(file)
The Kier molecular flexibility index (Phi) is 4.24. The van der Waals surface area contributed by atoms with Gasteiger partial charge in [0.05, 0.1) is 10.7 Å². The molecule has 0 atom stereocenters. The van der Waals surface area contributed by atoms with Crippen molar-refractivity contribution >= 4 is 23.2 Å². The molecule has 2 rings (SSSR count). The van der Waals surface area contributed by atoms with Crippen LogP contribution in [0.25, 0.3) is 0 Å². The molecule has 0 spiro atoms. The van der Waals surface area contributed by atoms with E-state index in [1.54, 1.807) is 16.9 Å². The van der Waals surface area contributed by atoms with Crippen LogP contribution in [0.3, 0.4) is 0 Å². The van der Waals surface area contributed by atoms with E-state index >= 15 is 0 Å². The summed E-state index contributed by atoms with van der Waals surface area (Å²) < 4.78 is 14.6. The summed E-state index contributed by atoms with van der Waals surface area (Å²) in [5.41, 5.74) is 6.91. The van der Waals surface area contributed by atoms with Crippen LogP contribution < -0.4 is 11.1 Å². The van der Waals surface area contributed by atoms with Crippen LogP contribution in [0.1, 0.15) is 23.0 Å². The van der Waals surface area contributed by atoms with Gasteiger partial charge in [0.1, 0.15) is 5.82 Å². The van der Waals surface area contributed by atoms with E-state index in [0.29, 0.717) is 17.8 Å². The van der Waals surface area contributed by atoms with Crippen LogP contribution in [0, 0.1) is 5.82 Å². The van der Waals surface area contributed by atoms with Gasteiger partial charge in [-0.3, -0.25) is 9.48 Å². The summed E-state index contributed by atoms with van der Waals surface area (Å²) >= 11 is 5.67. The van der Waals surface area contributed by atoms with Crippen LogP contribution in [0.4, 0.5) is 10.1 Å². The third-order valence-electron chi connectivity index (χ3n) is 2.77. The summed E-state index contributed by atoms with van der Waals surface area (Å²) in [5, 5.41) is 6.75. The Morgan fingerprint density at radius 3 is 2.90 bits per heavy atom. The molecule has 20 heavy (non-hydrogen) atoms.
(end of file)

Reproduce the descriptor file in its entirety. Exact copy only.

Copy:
The Kier molecular flexibility index (Phi) is 4.24. The van der Waals surface area contributed by atoms with Gasteiger partial charge in [0.05, 0.1) is 10.7 Å². The molecule has 0 atom stereocenters. The van der Waals surface area contributed by atoms with Crippen molar-refractivity contribution >= 4 is 23.2 Å². The molecule has 2 rings (SSSR count). The van der Waals surface area contributed by atoms with Crippen LogP contribution in [0.25, 0.3) is 0 Å². The molecule has 0 spiro atoms. The van der Waals surface area contributed by atoms with E-state index in [1.54, 1.807) is 16.9 Å². The van der Waals surface area contributed by atoms with Crippen LogP contribution in [0.3, 0.4) is 0 Å². The van der Waals surface area contributed by atoms with E-state index >= 15 is 0 Å². The summed E-state index contributed by atoms with van der Waals surface area (Å²) < 4.78 is 14.6. The summed E-state index contributed by atoms with van der Waals surface area (Å²) in [5.41, 5.74) is 6.91. The van der Waals surface area contributed by atoms with Crippen LogP contribution < -0.4 is 11.1 Å². The van der Waals surface area contributed by atoms with Crippen LogP contribution in [0.1, 0.15) is 23.0 Å². The van der Waals surface area contributed by atoms with Gasteiger partial charge in [0.1, 0.15) is 5.82 Å². The van der Waals surface area contributed by atoms with E-state index in [0.29, 0.717) is 17.8 Å². The van der Waals surface area contributed by atoms with Crippen LogP contribution in [0, 0.1) is 5.82 Å². The van der Waals surface area contributed by atoms with Gasteiger partial charge in [-0.3, -0.25) is 9.48 Å². The summed E-state index contributed by atoms with van der Waals surface area (Å²) >= 11 is 5.67. The van der Waals surface area contributed by atoms with Crippen LogP contribution in [0.4, 0.5) is 10.1 Å². The third-order valence-electron chi connectivity index (χ3n) is 2.77. The summed E-state index contributed by atoms with van der Waals surface area (Å²) in [5, 5.41) is 6.75. The Morgan fingerprint density at radius 3 is 2.90 bits per heavy atom. The molecule has 20 heavy (non-hydrogen) atoms.